"Revealing the Values of the Frontier"
What You Need To Know:
LOVE'S ABIDING JOY starts slowly, but the middle and the ending are very absorbing. The photography in LOVE'S ABIDING JOY is beautiful, the direction by Michael Landon, Jr., is excellent, and the actors live their parts. The best part about this movie is its strong faith component. In the midst of crisis, the characters are told to look toward God, and they pray to God. God is an active participant in their lives. Bravo!
(BBB, CC, PPP, V, D, M) Very strong Christian worldview talking a lot about God's will, redemption, doing the right thing with very strong moral elements where subtle evil is rebuked, including a lot of God talk and prayer, but no use of Jesus Christ's name, plus a very strong, positive view of American pioneers; no obscenities; no combat but man points gun at another man, man shoots gun irresponsibly, baby dies off screen of sudden death syndrome, woman wails in pain when her baby dies; no sex, but a few kisses and budding youthful attraction; no nudity; no alcohol; man chomps on cigar constantly and smokes cigar; and, evil rebuked, lying rebuked, etc.
LOVE’S ABIDING JOY is the next movie in the Janette Oke series about a family of pioneers in the Old West. Directed by Michael Landon, Jr., it has a wonderful LITTLE HOUSE ON THE PRAIRIE feel. It may seem too tame for the big screens on which it is being released, but it is delightful on the small screen.
The opening introduces us to the LaHaye family, including Missie and Willie, and their ranch hands once again. They include Willie, Missie, Jeff, Maddy, baby Kathy, Scottie their ranch hand, and Cookie their cook. There has been a drought and life has not been easy, but the family prays and thanks God, giving credit to His timing and His provision. Missie’s father, Clark, shows up after a long stagecoach ride.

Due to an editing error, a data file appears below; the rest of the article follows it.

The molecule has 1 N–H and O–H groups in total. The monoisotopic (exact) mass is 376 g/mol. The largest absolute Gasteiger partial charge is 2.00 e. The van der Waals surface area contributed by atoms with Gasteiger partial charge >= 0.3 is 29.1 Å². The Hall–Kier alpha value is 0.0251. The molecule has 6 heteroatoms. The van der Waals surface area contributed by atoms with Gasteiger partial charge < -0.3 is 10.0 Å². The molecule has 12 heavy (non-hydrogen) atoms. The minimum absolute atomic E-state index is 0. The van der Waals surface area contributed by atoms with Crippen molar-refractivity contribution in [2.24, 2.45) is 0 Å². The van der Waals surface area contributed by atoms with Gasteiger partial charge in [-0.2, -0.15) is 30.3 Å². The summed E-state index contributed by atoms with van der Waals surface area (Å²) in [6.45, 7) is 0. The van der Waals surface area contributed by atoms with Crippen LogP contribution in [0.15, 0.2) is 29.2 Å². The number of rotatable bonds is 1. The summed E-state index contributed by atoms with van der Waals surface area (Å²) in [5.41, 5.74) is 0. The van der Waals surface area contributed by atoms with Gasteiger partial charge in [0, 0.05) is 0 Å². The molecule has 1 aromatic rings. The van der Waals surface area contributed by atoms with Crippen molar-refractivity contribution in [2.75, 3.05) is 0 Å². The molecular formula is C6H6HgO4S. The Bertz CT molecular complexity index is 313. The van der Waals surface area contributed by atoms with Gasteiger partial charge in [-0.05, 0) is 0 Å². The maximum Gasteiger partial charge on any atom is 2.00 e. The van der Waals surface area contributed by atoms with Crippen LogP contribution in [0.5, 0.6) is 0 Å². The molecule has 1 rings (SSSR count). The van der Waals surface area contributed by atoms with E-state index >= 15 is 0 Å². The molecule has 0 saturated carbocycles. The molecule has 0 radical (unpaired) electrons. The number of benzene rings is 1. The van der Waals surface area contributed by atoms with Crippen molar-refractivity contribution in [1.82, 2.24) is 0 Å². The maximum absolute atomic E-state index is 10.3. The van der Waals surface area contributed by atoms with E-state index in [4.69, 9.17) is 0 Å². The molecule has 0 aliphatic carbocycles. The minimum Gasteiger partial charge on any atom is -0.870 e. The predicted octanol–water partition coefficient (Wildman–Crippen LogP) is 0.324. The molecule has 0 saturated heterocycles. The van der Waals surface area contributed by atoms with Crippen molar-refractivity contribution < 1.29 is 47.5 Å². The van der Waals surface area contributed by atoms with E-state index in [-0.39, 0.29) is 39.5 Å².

The next morning, tragedy strikes when baby Kathy dies of sudden death syndrome. Both Missie and Willie are deeply hurt by this. Missie quits her teaching job, and Willie agrees to become the town sheriff at the bidding of the malevolent-looking Sam Doros. The first day in his office, Willie has to confront an angry homesteader whose property was foreclosed by Doros. Willie is sent by Doros to give notice to the preacher turned rancher friend of his, who has been hit hard by the drought. Sam told the preacher that he wanted to befriend him, and he lent him money, only to now be demanding everything that the rancher has.
Doros’s daughter, Collette, takes a liking to Jeff, Willie’s adopted son. Doros tells Collette to give Jeff the fine horse he impounded from the preacher for Jeff to give back to the preacher. Of course, he is setting Jeff up for horse rustling because he wants to get Jeff out of his daughter’s life. So, we’re set up to answer the question whether faith and righteousness will triumph over deceit and greed.
The last two-thirds of LOVE’S ABIDING JOY is very compelling. The first third is slow as we’re re-introduced to the characters and as the plot is set up. This approach works better on TV than movies. As Hitchcock said, you want to start with a bang in the middle of the story.
The photography in LOVE’S ABIDING JOY is beautiful, showing a bigger budget than the other movies in the series. The dialogue is good, but sometimes anachronistic. The direction is good, and the actors live their parts.
The best part about this movie is its strong faith component. In the midst of crisis and tragedy, the characters are told to look toward God, and the characters pray to God. They see God as an active participant in their lives. They see His goodness and mercy. They exemplify strong, positive, orthodox, or correct, Christian theology by addressing the issue of pain in a positive biblical fashion. These are not Pollyanna people. They are people who face crisis and understand that it’s part of the fallen world. MOVIEGUIDE® thanks screenwriter and director Michael Landon, Jr., for bringing us another wonderful, revealing vision of the frontier.